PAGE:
Yield to your duties, and their call ol)ey :

Fly not a youth, frank, honest, and sincere ;

Obsen'e his merits, and his passion hoar !

'Tis true, no hero, but a farmer, sues —

Slow iti his spcecli, but worthy in his views ;

Withliim you cannot that affliction i)rove,

That rcnils tlie bosom of tho poor in lovo :

Health, comfort, competouco, and cheerlul days.



320 cbabbe's poems.

Your friends' approval, and your father's praise.
Will crown the deed, and you escape their fate
Who plan so wildly, and are wise too late."

The damsel heard ; at first th' advice was strange,
Yet wrought a happy, nay, a speedy change :
"I have no care," she said, when next they met,
" But one may wonder, he is silent yet ;
He looks around him with his usual stare.
And utters nothing — not that I shall care."

This pettisli humour pleased th' experienced friend -
None need despair, whose silence can oSend ;
"Should I," resumed the thoughtful lass, "consent
To hear the man, the man may now repent :
Think you my sighs shall call him from the plough,
Or give one hint, that ' You may woo me now?' "

" Persist, my love," replied the friend, "and gain
A parent's praise, that cannot be in vain."

The father saw the change, but not the cause,
And gave the alter'd maid his fond applause :
The coarser manners she in part removed,
In part endured, improving and improved ;
She spoke of liousehold works, she rose betimes,
And said neglect and indolence were crimes ;
The various duties of their life she weigh'd,
And strict attention to her dairy paid ;
The names of servants now familiar grew.
And fair Lucinda's from her mind withdrew ;
As prudent travellers for their ease assume
Their modes and language to whose lands they come ;
So to the farmer this fair lass inclined,
Gave to the business of the farm her mind ;
To useful arts she turn'd her hand and eye ;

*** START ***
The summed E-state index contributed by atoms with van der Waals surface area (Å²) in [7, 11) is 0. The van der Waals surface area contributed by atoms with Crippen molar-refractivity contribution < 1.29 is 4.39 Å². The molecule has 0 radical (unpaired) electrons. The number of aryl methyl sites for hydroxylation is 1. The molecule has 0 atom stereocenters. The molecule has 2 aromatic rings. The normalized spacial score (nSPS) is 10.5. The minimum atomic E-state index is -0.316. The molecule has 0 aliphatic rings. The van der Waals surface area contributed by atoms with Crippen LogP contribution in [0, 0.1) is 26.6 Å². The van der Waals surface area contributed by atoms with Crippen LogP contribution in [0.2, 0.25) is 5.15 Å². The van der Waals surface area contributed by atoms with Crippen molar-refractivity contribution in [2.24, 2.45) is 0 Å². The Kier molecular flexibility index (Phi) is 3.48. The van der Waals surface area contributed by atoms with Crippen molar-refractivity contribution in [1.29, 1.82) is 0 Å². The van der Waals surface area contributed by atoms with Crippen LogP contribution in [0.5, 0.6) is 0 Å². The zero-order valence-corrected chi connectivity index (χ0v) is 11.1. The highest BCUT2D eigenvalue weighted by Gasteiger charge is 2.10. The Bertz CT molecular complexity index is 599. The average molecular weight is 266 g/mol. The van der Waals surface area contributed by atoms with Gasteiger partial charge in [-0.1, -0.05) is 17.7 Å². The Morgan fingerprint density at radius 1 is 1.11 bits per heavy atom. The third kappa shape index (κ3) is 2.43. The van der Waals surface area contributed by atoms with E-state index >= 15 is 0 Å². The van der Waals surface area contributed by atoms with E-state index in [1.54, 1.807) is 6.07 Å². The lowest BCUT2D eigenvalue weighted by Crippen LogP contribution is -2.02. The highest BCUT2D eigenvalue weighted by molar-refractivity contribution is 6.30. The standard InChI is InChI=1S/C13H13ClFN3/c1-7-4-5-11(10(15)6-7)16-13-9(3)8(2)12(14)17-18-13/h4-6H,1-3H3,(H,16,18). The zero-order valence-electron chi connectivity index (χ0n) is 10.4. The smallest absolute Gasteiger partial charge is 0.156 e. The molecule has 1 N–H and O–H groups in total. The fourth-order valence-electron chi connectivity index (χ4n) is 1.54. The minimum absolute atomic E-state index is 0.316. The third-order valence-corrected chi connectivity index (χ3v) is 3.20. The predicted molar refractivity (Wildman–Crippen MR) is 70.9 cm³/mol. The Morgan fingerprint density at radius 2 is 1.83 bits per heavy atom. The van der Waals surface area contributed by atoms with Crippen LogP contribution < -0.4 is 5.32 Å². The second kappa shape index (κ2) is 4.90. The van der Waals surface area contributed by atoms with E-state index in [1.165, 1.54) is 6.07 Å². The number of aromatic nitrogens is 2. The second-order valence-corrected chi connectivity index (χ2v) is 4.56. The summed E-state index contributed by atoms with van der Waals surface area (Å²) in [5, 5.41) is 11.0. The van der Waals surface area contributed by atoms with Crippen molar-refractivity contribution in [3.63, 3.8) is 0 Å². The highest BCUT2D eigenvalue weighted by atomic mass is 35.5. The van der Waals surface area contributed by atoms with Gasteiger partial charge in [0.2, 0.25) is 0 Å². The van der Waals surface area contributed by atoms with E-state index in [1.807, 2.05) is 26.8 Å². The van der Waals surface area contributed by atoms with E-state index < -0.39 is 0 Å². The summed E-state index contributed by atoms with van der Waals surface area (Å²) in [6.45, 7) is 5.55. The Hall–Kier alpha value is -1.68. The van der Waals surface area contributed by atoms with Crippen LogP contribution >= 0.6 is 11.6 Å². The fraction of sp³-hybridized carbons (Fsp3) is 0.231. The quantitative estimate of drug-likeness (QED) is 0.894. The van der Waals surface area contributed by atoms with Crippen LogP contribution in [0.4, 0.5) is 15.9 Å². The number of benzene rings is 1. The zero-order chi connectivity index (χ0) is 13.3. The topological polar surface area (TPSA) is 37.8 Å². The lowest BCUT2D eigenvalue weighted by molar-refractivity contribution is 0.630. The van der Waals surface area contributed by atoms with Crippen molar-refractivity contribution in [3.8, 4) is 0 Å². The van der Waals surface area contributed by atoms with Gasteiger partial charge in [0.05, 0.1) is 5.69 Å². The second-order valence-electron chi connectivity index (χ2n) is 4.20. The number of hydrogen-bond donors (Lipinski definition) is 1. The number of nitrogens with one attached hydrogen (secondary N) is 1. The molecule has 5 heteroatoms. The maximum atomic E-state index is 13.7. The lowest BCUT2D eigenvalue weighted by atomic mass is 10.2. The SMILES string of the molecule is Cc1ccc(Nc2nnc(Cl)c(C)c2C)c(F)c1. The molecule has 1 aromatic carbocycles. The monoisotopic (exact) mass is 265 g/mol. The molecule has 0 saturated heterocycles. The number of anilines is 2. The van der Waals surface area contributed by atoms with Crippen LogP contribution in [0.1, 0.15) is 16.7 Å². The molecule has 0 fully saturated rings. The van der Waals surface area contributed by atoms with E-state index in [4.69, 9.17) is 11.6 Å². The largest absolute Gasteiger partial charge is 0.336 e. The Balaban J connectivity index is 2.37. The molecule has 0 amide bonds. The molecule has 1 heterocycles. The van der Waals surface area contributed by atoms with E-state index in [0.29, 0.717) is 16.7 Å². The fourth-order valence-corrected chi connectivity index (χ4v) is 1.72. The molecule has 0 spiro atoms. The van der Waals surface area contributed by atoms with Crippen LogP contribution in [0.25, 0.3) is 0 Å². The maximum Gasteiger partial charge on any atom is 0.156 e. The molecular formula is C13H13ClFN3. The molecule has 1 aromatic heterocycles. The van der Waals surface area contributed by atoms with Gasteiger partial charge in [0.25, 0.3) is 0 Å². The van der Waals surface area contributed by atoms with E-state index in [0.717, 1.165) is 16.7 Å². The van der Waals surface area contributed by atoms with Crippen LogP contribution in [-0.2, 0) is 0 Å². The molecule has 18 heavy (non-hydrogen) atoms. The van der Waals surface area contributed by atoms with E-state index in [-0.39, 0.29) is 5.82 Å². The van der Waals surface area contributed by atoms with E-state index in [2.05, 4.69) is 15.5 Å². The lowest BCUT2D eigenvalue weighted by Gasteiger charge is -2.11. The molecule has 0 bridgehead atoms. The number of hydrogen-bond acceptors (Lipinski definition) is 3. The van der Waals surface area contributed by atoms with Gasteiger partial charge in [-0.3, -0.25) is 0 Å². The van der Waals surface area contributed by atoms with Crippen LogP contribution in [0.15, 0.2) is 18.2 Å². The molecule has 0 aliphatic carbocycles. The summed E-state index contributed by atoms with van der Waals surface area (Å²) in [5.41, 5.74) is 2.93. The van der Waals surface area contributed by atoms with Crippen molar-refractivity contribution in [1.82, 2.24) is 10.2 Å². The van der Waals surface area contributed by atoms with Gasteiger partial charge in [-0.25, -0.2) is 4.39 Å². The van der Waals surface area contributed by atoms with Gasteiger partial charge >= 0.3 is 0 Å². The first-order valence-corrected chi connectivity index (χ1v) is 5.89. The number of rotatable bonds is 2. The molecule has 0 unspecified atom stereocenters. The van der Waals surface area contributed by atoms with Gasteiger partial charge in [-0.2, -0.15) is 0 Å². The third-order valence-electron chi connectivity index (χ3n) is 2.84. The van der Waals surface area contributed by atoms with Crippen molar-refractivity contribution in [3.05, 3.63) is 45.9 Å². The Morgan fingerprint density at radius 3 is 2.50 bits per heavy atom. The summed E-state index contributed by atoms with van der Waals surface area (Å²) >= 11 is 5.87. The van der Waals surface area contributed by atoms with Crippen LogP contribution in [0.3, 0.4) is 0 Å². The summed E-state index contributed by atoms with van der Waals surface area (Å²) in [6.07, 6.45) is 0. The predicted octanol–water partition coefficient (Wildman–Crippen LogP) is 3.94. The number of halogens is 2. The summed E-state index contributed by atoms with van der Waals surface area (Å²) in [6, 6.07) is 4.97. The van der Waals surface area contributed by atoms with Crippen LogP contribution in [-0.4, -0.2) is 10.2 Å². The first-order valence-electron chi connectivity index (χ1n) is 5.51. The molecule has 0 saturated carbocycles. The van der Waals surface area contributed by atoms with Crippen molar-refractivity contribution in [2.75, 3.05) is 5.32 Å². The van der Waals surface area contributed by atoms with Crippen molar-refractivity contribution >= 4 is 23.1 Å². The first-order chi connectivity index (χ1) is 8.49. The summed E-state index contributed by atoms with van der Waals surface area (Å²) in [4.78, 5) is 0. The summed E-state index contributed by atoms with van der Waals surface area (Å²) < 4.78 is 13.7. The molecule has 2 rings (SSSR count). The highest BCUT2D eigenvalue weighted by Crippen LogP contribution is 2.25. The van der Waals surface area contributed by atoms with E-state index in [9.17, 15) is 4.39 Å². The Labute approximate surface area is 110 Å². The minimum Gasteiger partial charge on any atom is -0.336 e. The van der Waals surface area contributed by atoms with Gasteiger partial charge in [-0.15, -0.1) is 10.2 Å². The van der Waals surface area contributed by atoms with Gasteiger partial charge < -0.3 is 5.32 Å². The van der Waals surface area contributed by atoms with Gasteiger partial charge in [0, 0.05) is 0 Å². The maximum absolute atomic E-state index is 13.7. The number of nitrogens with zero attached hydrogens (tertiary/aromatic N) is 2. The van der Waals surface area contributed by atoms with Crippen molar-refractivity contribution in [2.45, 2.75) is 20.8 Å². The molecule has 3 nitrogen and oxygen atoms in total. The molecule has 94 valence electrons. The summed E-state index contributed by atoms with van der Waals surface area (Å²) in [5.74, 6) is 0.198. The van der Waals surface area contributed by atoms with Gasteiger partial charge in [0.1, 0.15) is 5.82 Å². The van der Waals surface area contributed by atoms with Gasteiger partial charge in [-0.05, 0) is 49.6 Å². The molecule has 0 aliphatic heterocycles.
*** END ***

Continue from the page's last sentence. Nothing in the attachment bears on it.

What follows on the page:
And by her manners told him — ' ' You may try."

Th' observing lover more attention paid,
With growing pleasure, to the alter'd maid ;
Ho fear'd to lose her, and began to see
That a slim beauty might a helpmate be :
'Twixt hope and fear ho now the lass address'd.
And in his Sunday robe his love exprcss'd :
Slie felt no chilling dread, no thrilling joy,
Nor was too quickly kind, too slowly coy ;
But still she lent an unreluctant ear
To all the rural business of the year ;
Till love's strong hopes endured no more delay.
And Harry ask'd, and Nancy named the day.

" A happy change, my boy ! " the father cried :
" How lost your sister all her school-day pride T'
The youth replied, " It is the widow's deed ;
The cure is perfect and was wrought with speed."
" And comes there, boy, this benefit of books,
Of that smart dress, and of those dainty looks ?
We must bo kin<l — some oflerings from the farm
To the wliito cot will speak om- (colings warm ;
Will show that people, when they know the foot.



TALE VIII. — THE MOTHER. 321

Wtere they have judged severely, can retract.

Oft have I smiled, when I beheld her pass

With cautious step, as if she hurt the grass ;

Where, if a snail's retreat she chanced to storm.

She look'd as begging pardon of the worm ;

' And what,' said I, still laughing at the view,

• Have these weak creatures in the world to do V

But some are made for action, some to speak ;

And, while slie looks so pitiful and meek.

Her words are weighty, though her nerves are weak."

Soon told the village bells the rite was done,
That join'd the school-bred miss and farmer's son ;
Her former habits some slight scandal raised,
But her real worth was soon perceived and praised ;
She, her neat taste imparted to the tarm.
And he, th' improving skill and vigorous arm.



TALE VIII.

THE MOTHER.

What though you have heauty,
llu8t you be therelore proud and pitiless V

As You Like It.

I w.-juH not mwry her, though she were endowed with all that Adam had left him
>efore he traiist'ressetl. — As Ton Like It.

Wilt thou love such a woman ? What I to make thee an instrument, and play f.Use
itrainu upon thee 1— Not to be endured.— ^i a Fou Like It.

Your son.
As mad in folly, lack*d the sense to know